In the first step, only the air and the water are considered. In the VOF model is used to describe the interface between the medium and the air core. The two-phases are modelled by solving a single set of momentum equations and tracking the volume fraction of each of the fluids throughout the domain. Also, the turbulence is modelled using the RSM model (Wang et al., 2009). At this stage, the position of the air core and the initial velocity and pressure distribution is obtained. The method is similar to that used for modelling multiphase flow in hydro-cyclones (Wang et al., 2007). In step 2, one additional phase is introduced to describe the behavior of ferrosilicon particles with average sizes. The multiphase model is changed from the VOF to the Mixture model. Medium density distribution is obtained at the end of this step.
The details of the calculation of the dense medium flow can be found in Refs. (Chu et al., 2009; Wang et al., 2009; Wang et al., 2007).
Figure 1. Steps used in the present simulation.
3. Operation conditions and details of numerical methods
3.1. Concentration circuit of Smithsonite mineral in DMC
The DMC is applied to concentrate a low-grade smithsonite ore using ferrosilicon medium, as is shown in Figure 2. In this work, simulation data are used based on the industrial data. Simulation’s parameters such as medium density and viscosity are also calculated. The particles size distribution of smithsonite ore in this dense medium separation is equal to 0.5 mm ≤ d≤20 mm, and the range of variation of the dense medium’s density is 2300 kg⁄m^3 ≤ ≤ 2640 kg⁄m^3 . The pulp specifications of the ferrosilicon medium are shown in Table 1.
Figure 2. The DMC operated for low-grade Smithsonite ore that is used to simulate in present study (Located in the Kane-Araie Aria Co., Zanjan, Iran).
Table 1. The pulp specifications of the ferrosilicon medium
The parameters of medium Units Value
FeSi Pump Qv m3/h 97.2-194.4
Averaged FeSi Density kg/ m3 6808
Pulp Density (max) kg/ m3 2640-2300
% solid (X): FeSi sump % 72.8-66.3
Qmp: FeSi Pulp t/h 256.6-223.6
Qms: FeSi Solid t/h 186.9-148.1
3.2. Geometry and meshing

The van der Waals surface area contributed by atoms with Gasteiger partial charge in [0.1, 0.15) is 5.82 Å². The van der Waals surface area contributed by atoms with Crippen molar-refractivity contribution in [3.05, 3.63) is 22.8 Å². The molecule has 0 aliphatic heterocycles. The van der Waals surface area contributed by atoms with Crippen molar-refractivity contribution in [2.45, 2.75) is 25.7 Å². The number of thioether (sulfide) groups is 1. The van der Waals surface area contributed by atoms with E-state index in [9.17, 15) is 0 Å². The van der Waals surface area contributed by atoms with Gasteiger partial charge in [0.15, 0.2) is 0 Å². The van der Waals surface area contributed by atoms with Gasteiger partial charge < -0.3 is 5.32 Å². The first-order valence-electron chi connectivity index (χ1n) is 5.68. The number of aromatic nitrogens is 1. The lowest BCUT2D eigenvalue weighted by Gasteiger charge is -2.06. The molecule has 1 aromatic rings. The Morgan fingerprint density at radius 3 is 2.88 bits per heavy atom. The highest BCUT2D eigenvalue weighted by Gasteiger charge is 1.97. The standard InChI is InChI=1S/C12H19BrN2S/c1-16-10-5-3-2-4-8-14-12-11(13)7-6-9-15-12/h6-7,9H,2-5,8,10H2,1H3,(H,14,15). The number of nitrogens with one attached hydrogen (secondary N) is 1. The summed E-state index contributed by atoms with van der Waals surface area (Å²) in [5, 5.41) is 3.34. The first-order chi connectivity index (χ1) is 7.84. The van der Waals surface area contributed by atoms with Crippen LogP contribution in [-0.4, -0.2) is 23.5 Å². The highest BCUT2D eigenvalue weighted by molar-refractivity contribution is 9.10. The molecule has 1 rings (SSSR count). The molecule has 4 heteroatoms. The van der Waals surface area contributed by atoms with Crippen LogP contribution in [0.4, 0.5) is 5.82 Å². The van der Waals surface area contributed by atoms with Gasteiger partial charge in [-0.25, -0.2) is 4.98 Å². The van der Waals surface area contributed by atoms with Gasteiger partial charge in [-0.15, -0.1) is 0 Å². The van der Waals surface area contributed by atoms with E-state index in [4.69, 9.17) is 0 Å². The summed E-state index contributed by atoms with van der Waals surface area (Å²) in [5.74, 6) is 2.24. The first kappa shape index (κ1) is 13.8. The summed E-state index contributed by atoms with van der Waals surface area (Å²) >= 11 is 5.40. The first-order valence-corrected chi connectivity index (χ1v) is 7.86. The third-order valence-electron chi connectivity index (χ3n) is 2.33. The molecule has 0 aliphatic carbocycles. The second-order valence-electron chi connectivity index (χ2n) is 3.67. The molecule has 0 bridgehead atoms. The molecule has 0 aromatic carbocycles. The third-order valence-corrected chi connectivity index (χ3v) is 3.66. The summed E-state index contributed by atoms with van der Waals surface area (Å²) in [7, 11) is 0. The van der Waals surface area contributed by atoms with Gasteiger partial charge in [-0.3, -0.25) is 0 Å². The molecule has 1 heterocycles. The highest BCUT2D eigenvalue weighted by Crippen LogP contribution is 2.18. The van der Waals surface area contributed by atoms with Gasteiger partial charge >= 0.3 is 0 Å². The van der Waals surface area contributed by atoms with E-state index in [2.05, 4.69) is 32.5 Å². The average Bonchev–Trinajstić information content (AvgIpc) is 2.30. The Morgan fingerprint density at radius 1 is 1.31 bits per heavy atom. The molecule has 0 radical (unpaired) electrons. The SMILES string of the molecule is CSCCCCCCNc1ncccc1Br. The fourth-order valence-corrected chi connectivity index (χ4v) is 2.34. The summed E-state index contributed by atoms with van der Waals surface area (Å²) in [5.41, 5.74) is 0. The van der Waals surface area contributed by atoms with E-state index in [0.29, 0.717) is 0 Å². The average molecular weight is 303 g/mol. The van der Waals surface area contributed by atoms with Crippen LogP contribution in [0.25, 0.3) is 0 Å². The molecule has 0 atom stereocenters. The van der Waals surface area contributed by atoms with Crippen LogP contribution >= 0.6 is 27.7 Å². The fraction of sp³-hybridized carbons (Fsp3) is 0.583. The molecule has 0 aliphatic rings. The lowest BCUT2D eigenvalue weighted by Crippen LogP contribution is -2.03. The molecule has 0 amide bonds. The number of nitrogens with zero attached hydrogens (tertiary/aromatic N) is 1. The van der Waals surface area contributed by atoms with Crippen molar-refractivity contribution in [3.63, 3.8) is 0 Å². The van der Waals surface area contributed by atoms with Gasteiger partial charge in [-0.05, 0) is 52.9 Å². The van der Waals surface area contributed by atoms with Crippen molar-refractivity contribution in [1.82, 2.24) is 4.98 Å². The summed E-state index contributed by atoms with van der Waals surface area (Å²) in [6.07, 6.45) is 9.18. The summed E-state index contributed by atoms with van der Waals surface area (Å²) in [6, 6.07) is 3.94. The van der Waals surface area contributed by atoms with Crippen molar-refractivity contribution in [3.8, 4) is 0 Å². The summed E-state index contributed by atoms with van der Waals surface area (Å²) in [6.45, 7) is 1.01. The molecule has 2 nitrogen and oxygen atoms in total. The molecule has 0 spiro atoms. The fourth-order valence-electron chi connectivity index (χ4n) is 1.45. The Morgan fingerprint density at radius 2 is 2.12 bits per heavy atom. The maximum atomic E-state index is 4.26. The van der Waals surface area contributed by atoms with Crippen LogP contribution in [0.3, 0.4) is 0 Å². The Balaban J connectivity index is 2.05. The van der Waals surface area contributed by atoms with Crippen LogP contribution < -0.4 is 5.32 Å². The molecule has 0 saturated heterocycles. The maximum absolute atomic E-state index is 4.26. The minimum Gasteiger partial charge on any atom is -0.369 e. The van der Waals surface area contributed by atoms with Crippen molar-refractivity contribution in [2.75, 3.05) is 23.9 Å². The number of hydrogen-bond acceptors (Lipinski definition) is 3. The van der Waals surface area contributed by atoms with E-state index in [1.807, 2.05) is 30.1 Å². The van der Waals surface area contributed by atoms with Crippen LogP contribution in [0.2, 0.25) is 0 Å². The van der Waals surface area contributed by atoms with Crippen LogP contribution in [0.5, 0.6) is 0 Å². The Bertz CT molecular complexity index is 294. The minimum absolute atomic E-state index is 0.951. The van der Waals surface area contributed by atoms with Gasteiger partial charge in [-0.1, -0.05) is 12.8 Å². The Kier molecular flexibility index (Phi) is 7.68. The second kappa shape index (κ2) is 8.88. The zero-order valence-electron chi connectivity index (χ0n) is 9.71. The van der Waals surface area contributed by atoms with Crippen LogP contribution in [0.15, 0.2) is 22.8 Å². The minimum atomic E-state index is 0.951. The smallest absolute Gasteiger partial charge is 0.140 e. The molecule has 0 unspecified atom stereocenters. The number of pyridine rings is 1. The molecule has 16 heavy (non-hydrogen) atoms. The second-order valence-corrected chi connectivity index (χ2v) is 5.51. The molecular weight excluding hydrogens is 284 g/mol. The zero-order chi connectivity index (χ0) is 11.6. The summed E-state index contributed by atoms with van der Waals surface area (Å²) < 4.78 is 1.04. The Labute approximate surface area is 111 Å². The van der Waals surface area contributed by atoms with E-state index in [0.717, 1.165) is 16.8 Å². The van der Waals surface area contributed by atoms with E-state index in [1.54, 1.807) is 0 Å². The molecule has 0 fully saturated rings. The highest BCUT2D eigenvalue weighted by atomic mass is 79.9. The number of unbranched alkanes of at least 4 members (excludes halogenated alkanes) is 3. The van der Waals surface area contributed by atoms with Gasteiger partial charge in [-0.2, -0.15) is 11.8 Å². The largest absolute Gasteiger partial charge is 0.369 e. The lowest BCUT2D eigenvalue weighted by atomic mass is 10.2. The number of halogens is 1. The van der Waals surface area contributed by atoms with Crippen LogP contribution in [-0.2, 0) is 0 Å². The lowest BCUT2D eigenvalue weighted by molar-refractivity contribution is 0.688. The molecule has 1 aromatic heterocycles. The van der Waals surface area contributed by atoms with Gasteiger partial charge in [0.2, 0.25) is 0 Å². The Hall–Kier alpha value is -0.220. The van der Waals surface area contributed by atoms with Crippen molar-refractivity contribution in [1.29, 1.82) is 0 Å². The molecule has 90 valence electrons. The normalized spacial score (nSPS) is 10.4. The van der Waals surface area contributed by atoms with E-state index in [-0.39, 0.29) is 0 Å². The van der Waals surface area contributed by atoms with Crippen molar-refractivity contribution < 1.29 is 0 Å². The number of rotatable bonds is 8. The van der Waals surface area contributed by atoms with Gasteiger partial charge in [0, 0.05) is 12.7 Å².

The details of geometry which is considered based on the industrial DMC, are shown in Table 2. The solution geometry (the DMC’s internal volume) is used for the CFD simulation. The DMC meshes were generated using the Hexahedral cells due to the accuracy of the numerical results obtained based on these cells. In present study, the whole computational domain is divided into 88881 hexahedron cells. A view of generated mesh in the DMC is shown in Figure 3-A. In some parts of the DMC, such as the vicinity of the walls and vortex finder, due to turbulent flow the grid is finer than its other parts.
For better understanding the flow, such as, tangential velocity and axial velocity on entire domain, the sections normal to Z-axis and Y-axis on the DMC are shown in Figure 3-B. The DMC is operated at high orientation angle. In the present simulations, the orientation angle (is defined as the angle between the DMC central axis and the horizontal plane) is 〖25〗^°.
Table 2. Geometry dimensions of the DMCs considered
Parameter symbol value
Diameter of the body Dc 34 cm
Type of inlet - Tangential
Shape of inlet - Square
Side length of inlet Li 9 cm
Side width of inlet W 6 cm
Hydraulic diameter of inlet (4A/P) Dhyd. 7.2 cm
Length of vortex finder Lv 50-56 cm
Diameter of vortex finder Do 20 cm
Length of cylindrical part Lc 50 cm
Height of conical part Lp 78 cm
Spigot diameter Du 10 cm
Orientation angle 25 degrees
Figure 3. A) a view of generated mesh of the DMC and B) the sections normal to Z-axis and Y-axis on the DMC.
3.3. Steady state and convergence criteria
It is assumed that the steady-state operating condition is achieved when the variables variation such as, the pulp flow rate over time should be negligible on entire domain of the DMC. Required simulation time must be determined in order to guarantee the convergence to a reliable solution. During the two-phases CFD simulation with the VOF model, the instantaneous variation of the volume flow rate and velocity through these cross sections on entire domain are checked. When the variations versus time approached zero, the steady state conditions have been achieved. The time needed to achieve the steady state for the DMC is 3-4s.
3.4. Selection of the suitable media
3.4.1. Media types and sizes
The most common medium for separation is a suspension in water of fine Magnetite, ferrosilicon (FeSi), or a mixture of the two, depending on the separation density required. Ferrosilicon alone for 2900 to 3700 kg⁄m^3 (Svoboda, 2004). In all previous papers, Magnetite has been used in coal preparation but in this work, Smithsonite ore is concentrated and the range averaged density of ore different particles is 2890 – 3090 kg⁄m^3 , so ferrosilicon medium is used. Ferrosilicon is invariably used, for instance, for the concentration of diamonds, Lead & Zinc ores, for the recovery of aluminum in recycling plants, and for beneficiation of iron and manganese ores. Ferrosilicon containing between 14% to 16% silicon has a density ranging from 6700 to 7100 kg⁄m^3 . It is non-rusting and strongly magnetic. With concentrations of silicon greater than 22% the material is feebly magnetic, while with concentrations of silicon lower than 15%, it is prone to rusting (Svoboda, 2004). In this work, particle size distribution of used ferrosilicon and its other characterizations in Figure 4 and Table 3 are shown, respectively.